Commercial Property Executive: Roxborough Buys Houston Industrial Portfolio

The company has partnered with Triten Real Estate to acquire a collection of light industrial facilities totaling 527,000 square feet.

February 27, 2017

Houston—Roxborough Fund I LP has snapped up a piece of Houston’s inviting industrial market. The affiliate of real estate investment firm The Roxborough Group recently partnered with Triten Real Estate Partners LLC on the acquisition of an approximately 527,000-square-foot portfolio of light industrial facilities.

The collection of assets comprises Market Street Distribution Center in the Eastside submarket; Westchase Business Center in the Westchase submarket; and Plaza Del Oro, which sits within close proximity to the Texas Medical Center. The portfolio is 97 percent leased, and the strength of its individual submarkets indicates that the properties’ high occupancy level will hold for the long term. “Each of these well-located assets serve demand that is insulated from the volatility in the energy markets,” Dan Kodner, vice president of The Roxborough Group, said in a prepared statement.

Roxborough and TREP aren’t sharing details on the acquisition cost. However, Kodner added, “Institutional capital has largely turned its attention away from broader Houston, which created an opportunity to acquire these properties at highly attractive pricing.” The partners didn’t have to compete openly for the assets; they acquired the portfolio in an off-market transaction.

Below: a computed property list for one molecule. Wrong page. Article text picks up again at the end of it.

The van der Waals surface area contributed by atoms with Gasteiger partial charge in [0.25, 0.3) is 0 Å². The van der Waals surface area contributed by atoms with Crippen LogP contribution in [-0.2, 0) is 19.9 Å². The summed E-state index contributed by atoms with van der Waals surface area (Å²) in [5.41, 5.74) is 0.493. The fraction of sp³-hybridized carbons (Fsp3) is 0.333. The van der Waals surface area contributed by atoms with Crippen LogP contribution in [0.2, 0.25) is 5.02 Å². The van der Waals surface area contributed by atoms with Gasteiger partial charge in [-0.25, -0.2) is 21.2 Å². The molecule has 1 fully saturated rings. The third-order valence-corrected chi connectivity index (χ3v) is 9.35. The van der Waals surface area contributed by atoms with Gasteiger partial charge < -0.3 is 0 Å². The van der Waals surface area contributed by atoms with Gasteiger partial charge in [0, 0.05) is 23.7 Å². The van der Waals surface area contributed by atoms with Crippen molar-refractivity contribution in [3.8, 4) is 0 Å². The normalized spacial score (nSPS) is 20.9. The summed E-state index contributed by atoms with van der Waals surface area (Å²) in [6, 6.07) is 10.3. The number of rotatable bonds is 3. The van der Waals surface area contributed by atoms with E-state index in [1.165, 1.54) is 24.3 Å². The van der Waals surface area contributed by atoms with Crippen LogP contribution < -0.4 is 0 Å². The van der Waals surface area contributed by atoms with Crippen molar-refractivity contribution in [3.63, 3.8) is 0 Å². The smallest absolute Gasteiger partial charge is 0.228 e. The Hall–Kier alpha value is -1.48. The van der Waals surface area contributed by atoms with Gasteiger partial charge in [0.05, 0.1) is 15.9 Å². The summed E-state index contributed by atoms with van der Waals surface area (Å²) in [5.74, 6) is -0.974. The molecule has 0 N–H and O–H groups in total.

Other companies that have expressed their fondness for Houston’s industrial sector this year include Hillwood, which acquired the 340,000-square-foot Mason Creek Business Center, and Gupta Partners, which made its debut in the local industrial market with the purchase of the 276,000-square-foot Beltway 8 Industrial Park.

Houston had a good year in 2016, closing with strong absorption, stable occupancy and rising rents,” according to a report by commercial real estate firm Transwestern. And more of the same is on tap for 2017. “Through the downturn of the energy crash, the industrial sector has displayed remarkable resiliency with demand created via the Port of Houston, consumer goods and petrochemical activity replacing much of the demand lost via the energy sector,” per the report. “The recovering Houston economy and rising price per barrel of WTI has the market positioned to continue strong well through 2017.”

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